Archive for May, 2015

Context is key – but the richness of language leads to other problems

May 6, 2015

Adding to the post about context resolving ambiguities: the other side of the coin is that a single meaning can of course be correctly translated in several-to-many different ways. Any translator knows that, it is also used by the Society of Authors to explain why translators are admitted as members: translation is a creative process, a book can be translated in many different valid ways, depending on the translator’s creative choices.

However, so can purely descriptive, factual texts. And the opportunity to become familiar with a client’s existing body of communication is particularly important here. Simply put, if your “Anlage” (see blog post on context) has been clearly identified as a large piece of technical kit, it can be a “plant” or a “system” or a “machine” or a “unit” or probably many more options in English. Failing to align with the existing material will confuse readers and make the client indignant – so clients, do allow time and money for us to engage with your content!

PS: this doesn’t apply to everyone – good clients have been doing it for years!

It depends on the context ….

May 6, 2015

According to a colleague (stand up Jonathan Downie), the number of translators it takes to change a light bulb “depends on the context”. Okay, it is a phrase we translators use often. Why? Here are some examples from English and German.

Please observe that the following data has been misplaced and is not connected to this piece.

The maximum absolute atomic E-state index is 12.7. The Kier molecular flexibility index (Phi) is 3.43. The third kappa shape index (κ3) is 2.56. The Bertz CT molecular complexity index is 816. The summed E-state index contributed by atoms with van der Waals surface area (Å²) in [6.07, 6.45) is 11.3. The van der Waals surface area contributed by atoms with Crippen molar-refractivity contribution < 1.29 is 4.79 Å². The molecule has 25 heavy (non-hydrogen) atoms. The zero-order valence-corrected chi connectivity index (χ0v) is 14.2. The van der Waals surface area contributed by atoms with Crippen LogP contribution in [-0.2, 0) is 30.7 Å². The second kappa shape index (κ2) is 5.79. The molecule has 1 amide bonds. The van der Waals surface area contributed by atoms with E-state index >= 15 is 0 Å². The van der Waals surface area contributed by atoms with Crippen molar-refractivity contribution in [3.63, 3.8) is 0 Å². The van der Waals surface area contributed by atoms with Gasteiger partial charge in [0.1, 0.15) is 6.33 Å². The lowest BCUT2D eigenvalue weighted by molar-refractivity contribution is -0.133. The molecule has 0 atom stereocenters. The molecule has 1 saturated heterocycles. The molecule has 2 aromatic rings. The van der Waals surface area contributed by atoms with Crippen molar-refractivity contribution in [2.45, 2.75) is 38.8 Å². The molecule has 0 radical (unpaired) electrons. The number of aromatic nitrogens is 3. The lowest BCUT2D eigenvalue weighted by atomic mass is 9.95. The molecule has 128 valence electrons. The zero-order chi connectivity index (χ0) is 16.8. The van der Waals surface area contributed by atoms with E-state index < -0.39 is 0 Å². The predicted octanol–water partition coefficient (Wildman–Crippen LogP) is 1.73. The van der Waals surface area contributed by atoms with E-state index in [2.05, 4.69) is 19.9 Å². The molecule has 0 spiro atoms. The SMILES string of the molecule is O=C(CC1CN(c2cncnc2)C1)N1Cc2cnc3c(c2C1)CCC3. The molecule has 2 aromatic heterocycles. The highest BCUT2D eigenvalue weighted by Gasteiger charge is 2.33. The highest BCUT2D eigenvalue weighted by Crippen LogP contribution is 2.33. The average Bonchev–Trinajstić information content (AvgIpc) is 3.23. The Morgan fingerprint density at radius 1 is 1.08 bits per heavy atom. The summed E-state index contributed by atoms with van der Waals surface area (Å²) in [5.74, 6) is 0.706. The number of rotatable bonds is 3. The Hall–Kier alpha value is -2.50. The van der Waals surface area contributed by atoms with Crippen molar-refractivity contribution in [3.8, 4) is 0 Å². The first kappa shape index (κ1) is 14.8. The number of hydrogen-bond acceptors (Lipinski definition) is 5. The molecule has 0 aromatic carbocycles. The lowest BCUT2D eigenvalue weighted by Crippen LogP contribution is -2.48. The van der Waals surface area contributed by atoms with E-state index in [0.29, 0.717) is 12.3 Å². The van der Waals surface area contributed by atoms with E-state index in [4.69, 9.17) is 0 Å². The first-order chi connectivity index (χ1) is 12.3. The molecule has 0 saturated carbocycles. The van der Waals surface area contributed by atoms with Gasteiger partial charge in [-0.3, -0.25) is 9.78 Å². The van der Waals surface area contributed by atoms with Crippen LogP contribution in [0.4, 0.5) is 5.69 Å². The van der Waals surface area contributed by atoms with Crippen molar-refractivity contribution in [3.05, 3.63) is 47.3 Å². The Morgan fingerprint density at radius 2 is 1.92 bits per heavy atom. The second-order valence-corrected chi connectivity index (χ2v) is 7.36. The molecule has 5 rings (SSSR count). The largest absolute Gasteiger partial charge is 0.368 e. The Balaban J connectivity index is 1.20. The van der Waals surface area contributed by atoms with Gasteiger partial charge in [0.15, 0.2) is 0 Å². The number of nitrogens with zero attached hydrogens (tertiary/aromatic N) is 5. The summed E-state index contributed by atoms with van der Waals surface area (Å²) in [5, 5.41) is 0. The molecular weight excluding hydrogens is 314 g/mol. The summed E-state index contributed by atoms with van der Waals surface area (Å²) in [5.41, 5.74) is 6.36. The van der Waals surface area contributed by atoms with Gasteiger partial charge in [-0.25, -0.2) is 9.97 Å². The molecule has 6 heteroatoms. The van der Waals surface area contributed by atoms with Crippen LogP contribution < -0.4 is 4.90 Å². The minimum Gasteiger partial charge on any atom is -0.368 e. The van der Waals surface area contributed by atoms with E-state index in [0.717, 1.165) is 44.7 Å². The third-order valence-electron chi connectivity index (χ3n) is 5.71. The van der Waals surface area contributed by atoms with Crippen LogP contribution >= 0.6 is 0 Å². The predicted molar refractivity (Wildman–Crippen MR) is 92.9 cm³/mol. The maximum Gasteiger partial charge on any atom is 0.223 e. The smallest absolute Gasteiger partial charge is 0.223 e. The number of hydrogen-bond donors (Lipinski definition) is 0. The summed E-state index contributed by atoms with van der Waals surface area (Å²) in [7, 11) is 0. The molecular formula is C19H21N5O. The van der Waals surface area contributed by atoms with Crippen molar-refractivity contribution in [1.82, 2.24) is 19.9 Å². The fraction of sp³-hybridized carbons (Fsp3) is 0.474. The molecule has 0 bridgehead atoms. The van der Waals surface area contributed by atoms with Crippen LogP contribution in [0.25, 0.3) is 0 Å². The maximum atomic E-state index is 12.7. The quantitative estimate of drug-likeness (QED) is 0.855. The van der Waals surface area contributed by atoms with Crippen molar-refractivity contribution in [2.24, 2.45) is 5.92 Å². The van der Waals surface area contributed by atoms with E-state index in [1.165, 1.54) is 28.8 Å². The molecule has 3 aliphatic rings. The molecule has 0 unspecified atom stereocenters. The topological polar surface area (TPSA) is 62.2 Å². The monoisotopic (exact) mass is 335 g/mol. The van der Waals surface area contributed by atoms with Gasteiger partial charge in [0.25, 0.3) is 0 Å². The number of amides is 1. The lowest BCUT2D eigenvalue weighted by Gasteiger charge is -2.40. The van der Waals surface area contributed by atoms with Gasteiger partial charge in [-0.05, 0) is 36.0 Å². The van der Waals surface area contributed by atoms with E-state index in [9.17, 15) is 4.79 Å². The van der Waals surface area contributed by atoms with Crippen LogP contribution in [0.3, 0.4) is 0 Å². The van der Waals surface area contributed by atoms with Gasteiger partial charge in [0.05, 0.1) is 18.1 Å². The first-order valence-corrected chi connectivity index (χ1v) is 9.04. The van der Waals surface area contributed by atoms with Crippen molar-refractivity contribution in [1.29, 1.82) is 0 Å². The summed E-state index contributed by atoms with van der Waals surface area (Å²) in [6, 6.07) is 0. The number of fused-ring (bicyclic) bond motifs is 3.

1. “You can’t be too humble/modest here”
– in the context of learning or study, for example, this would mean it is good to be modest. In an environment with a lot of dominant people, it would mean you shouldn’t be too modest, otherwise you will get nowhere.

2. “Produkt X wird nur von Unternehmen Y bezogen”
– You could translate this sentence “Product X is only purchased from Company Y”. However, with the range of meanings of the little word “von” it could also mean “Product X is only purchased by Company Y”. That’s a real example where the translation was changed after two or three further sentences – because the context made the sense clear.

3. “Sanction”
– It can mean either a ban or restriction – political sanctions on imports, for example – or a sign of approval.

4. “Anhalten”
– A German verb which can mean “continue” or “stop” – a similar example is “einstellen”, which can mean either “to start” (when used reflexively) or “to discontinue”. It also means “to hire”, less easy to confuse but you still need the context to know for sure.

5. “Anlage”
– One of my favourites, the root means “[something that is] laid on/at” – so in German it becomes anything from an investment to a complex of buildings to a large machine or system to a green and pleasant park. Confusing? Maybe only if you are investing in a factory….

It’s not just a matter of showing forbearance towards the translator who doesn’t immediately understand what everyone in your company knows.

It also has important implications for the increasingly common practice of expecting a translator to “plug in” new parts of an existing text without reference to that text. It may look like a good way to save money – but producing communications where the reader will know his money from his machine because the translator has been allowed to read the – yes, that tired old word context – could be worth a few pennies.